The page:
The horror/sci-fi genre has experienced a huge boom in post-apocalyptic stories in the last decade. Many are thanks to Brian Keene and The Walking Dead making zombies the popular choice these days and it shows. The market is over saturated with zombie books - some good, but most are meh...seen it, done it, read it before - and it makes me shy away from the post-apocalyptic genre, and that's really too bad. One of my favorite books of all time, Robert McCammon's Swan Song, resides smack in the middle of this genre. Even so, I normally wouldn't have picked up Hunter Shea's Tortures of the Damned, due to the aforementioned reasons, if it weren't for it being a NetGalley choice. Lucky for me, it was.
This is my first read of Shea's and it's a damn shame that I haven't jumped onto his stuff before this. T.O.D. starts off with an unexplained phenomenon happening in Yonkers, NY. Explosions are heard in the distance and all electronic devices stop working including vehicles and communication devices. As the people begin to panic, a cloud of strange smoke begins to drift into the area. The Padilla family scramble to gather their children and discover that their neighbor has an underground fallout shelter under his home. As they hide out there, the unknown is happening above ground causing a sense of dread to percolate and mix with the cabin fever that is already settling in. On top of that, two of the children in the shelter are experiencing flu-like symptoms from breathing in the strange smoke before they reached safety. With the anxiety ratcheting up and unable to establish any communication with the outside world, they decide to send the men out in search of medical help for the kids. What they find, once they leave the shelter, is that the world looks the same, except the people are gone from the neighborhood. What they also discover, while a sudden thunderstorm erupts while they are out, is that the rats in the sewers are bonkers. They flood out, attack them, and infiltrate their shelter while the men we're trying to get back in. This causes the families to vacate the shelter and take their chances topside as a group. What they find is that while most of the humans have been killed off, the animal world has become bloodthirsty and organized and danger is around every corner.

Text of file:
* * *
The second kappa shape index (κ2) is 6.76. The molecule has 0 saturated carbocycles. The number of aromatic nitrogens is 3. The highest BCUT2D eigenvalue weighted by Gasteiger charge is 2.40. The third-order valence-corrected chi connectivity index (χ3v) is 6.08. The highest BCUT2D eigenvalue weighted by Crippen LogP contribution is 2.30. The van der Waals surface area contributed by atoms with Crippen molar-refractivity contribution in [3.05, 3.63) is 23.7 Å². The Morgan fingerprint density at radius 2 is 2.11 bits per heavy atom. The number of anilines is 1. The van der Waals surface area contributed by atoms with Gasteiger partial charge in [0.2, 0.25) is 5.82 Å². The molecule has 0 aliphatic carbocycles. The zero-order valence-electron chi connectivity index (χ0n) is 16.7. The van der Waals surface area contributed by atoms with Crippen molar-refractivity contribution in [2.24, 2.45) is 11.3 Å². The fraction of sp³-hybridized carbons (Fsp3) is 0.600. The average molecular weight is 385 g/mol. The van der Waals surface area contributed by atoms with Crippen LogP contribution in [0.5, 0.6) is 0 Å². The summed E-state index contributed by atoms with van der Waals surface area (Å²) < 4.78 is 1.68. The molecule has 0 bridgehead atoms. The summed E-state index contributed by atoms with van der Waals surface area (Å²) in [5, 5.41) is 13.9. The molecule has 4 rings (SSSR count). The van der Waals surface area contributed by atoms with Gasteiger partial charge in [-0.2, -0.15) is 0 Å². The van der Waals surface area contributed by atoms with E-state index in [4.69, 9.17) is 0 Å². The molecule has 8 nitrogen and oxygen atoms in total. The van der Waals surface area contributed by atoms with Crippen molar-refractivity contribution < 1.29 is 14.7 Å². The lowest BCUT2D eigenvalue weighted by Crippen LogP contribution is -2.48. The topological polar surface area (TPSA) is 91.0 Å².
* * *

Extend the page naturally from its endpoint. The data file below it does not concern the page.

Shea takes a tired subject and gives it a great voice. You instantly become one of the Padillas as they journey into their neighborhood gone to hell. I know that the open ending of the book has left some dissatisfied. I find it very appropriate. A world that has been turned upside down, like this, wouldn't have a tidy ending. It would keep on going and what we've witnessed in Tortures of the Damned is a a moment of time in this world. We don't know what all happened before OR after and I like what he's done with it. If you enjoy Post-Apocolyptic stories, I imagine you will too.
4 crazed alley cats out of 5
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